7 Calvin has a long and often colorful history of student misbehavior. Some of it was relatively benign and humorous, and some not. Brothers David and Meindert De Jong were among the student scofflaws. David was the older of the two but came to Calvin in 1925, a year after Meindert, having left school after the eighth grade to work and contribute to the family income—as was often the case with immigrant families. Both were bright and eventually became successful authors. The brothers looked enough alike that they took each other’s exams, depending on whoever knew the subject matter best. If neither knew the subject well, one began taking the exam while the other sent an urgent telegram requesting that the test-taker be excused to deal with a family emergency. Since such telegrams were rare and costly, they were accepted as legitimate without question.

8 When Edgar Boevé joined the Calvin faculty in 1958, his wife, Ervina, had already been on the faculty four years, and taught seven years before coming to Calvin. The college determined that both wife and husband could not hold faculty status since this would give their family two votes in the faculty senate. Ervina chose to give up her faculty status since Edgar earned more than she. For the next 12 years her name was not included in the catalog, or otherwise acknowledged by the college, in spite of her continuing to teach and direct student theatrical productions. In 1970 she was reinstated to faculty status. She retired in 1990, after 36 years at Calvin, one-third of which she was a “non-person,” to use her own words.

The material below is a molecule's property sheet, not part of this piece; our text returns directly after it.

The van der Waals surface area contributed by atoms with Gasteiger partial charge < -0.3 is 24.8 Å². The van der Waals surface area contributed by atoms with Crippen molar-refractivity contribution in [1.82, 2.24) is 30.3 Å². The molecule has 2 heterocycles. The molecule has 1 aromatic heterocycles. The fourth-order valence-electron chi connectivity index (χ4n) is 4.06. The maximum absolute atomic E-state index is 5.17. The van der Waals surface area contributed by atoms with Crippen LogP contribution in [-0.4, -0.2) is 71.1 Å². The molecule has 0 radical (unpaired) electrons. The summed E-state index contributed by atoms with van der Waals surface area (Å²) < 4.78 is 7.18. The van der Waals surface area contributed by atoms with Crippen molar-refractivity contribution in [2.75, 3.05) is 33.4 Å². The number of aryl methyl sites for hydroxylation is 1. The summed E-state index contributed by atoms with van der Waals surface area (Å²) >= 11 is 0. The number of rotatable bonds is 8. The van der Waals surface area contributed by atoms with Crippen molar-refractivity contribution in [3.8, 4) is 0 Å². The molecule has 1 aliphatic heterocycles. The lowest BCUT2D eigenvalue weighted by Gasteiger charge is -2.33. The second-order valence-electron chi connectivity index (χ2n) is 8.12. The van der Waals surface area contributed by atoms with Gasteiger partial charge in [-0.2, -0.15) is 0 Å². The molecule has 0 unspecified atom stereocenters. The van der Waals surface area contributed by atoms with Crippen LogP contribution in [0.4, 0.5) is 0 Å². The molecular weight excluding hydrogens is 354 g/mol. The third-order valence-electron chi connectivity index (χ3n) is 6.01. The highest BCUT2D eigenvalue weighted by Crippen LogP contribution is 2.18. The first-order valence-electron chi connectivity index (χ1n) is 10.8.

9 In 1982 the Hanneford Circus rented the Calvin Fieldhouse for performances. Among the circus features were four elephants, including Trumpet, a 12-year-old Asian elephant, named for the distinctive sounds she made. She was the youngest of the four elephants and the best performer of the group, and so a favorite of spectators. As the circus was being set up, the four elephants were chained to stakes driven into the grassy ground north of the Fieldhouse. The stake for Trumpet was driven into a 440-volt electrical line that powered an auxiliary pump for the campus lawn sprinkling system. Early the next morning, power was automatically sent to the pump and tragically electrocuted Trumpet.

10 As a student, I learned how difficult it was to change the “permanent record.” Among the electives I took were two courses in education and after my sophomore year began receiving notes from the registrar’s office indicating that I was not taking the requisite courses for an education degree. I went twice to explain that I was not working toward an education degree and each time was told my record would be updated. The notes continued coming. During my last semester, not wanting a problem with graduation, I went again, and again heard that this would be corrected. On graduation day, I opened the program and saw I was listed with those receiving a degree in secondary education instead of the humanities. Another trip to the registrar that same day again resulted assurances. When my diploma arrived several weeks later, it noted, of course, that my degree was in secondary education. I asked for and later received a correct diploma and ever since have been the holder of two diplomas from Calvin.